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Government committed to help Singaporeans master mother tongue, says PM
Publication Date : 11-07-2014
Prime Minister Lee Hsien Loong has addressed concerns that Mandarin standards are slipping in a speech to mark the 75th anniversary of Chung Cheng High School, one of the first here to teach both English and Chinese at first-language level.
He also stressed that the government remains committed to its goal to help all Singaporeans master their mother tongue to the best of their ability.
Speaking in Mandarin, Lee said it was not appropriate to compare today's social and linguistic environment with that of the 1950s, when schools taught either in English or Chinese but not in both languages.
He also highlighted the critical role of the government's language policies in safeguarding the learning and use of the Chinese language.
"If we did not introduce the bilingual policy, promote Mandarin and start Special Assistance Plan (SAP) schools, Singapore today might be a completely English-speaking society," he said.
Given an environment where English is the lingua franca and working language, it has not been easy to maintain Singaporeans' Mandarin standard at the level it is today, he added.
Lee had also addressed this concern in an interview for a book marking the 35th anniversary of the Speak Mandarin campaign.
In that interview, released last week, he said that while Chinese standards may have slipped, he remained optimistic that Singapore could achieve about 95 per cent of its desired outcome in mastering the language.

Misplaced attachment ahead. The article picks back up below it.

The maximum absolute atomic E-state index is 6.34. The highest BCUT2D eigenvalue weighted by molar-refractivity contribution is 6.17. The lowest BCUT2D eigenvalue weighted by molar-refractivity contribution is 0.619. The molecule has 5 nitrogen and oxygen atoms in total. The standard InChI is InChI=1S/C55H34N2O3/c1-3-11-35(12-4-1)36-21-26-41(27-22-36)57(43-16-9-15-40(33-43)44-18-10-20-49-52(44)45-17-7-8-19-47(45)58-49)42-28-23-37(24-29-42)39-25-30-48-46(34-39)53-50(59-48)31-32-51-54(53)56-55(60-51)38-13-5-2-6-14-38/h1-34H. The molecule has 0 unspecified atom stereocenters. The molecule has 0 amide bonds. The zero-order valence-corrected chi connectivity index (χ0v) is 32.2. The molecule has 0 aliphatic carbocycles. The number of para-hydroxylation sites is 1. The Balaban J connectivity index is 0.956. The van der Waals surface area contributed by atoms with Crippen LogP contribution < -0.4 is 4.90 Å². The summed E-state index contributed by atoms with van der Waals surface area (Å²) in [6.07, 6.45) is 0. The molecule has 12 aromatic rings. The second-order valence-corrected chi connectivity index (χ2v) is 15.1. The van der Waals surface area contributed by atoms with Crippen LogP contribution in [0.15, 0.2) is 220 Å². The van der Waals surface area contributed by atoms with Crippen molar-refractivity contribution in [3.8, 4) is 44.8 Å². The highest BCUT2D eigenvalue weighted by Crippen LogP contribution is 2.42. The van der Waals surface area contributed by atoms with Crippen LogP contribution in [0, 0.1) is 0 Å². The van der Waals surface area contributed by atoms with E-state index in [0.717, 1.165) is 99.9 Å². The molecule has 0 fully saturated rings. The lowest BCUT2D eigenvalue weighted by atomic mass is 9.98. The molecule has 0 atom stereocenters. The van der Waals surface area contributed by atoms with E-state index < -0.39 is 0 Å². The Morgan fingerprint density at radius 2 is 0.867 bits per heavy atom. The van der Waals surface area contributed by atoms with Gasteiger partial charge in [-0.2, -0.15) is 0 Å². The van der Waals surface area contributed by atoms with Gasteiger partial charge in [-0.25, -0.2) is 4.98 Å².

Yesterday, he elaborated on this further, pledging that the government would continue to work hard and do its best to help Singaporeans achieve their highest potential in their mother tongues.
Besides the support given to SAP schools, it has also extended resources to all schools to help more students excel in Mandarin.
Last year, 30 per cent of Chinese students took Higher Chinese at the O levels, almost double the rate in 2000, he noted.
And some 100,000 teachers, parents and students take part in programmes by the Committee to Promote Chinese Language Learning every year.
These examples show that the government's multi-faceted efforts to promote Mandarin have been effective, he said.
It aims to "ensure that all Singaporeans stay rooted in their mother tongue and culture, have good values and do not forget their roots".
These are values that Chung Cheng has always taught its students, and were why SAP schools were set up, he said.
But at the start, it was not clear if SAP schools would succeed, said Lee.
It was a challenge for students to master Chinese and English at first-language level given the environment then.
Many parents also wanted their children to study English instead of Chinese, as the former was perceived to have more economic value.
But the government put in resources, teachers and students worked hard, and parents gave their support.
"All SAP schools submitted a beautiful report card in the end. You could say they all passed," said Lee.
Ang Mo Kio GRC MP Seng Han Thong, who is Chinese-educated, said the bilingual policy aimed to counter the trend of parents sending their children to English-language schools, and help every student speak his mother tongue, at least at a basic level.
The policy's "net gain" is that the younger generation can communicate in Mandarin and English, rather than each group speaking its own dialect, as in the past.
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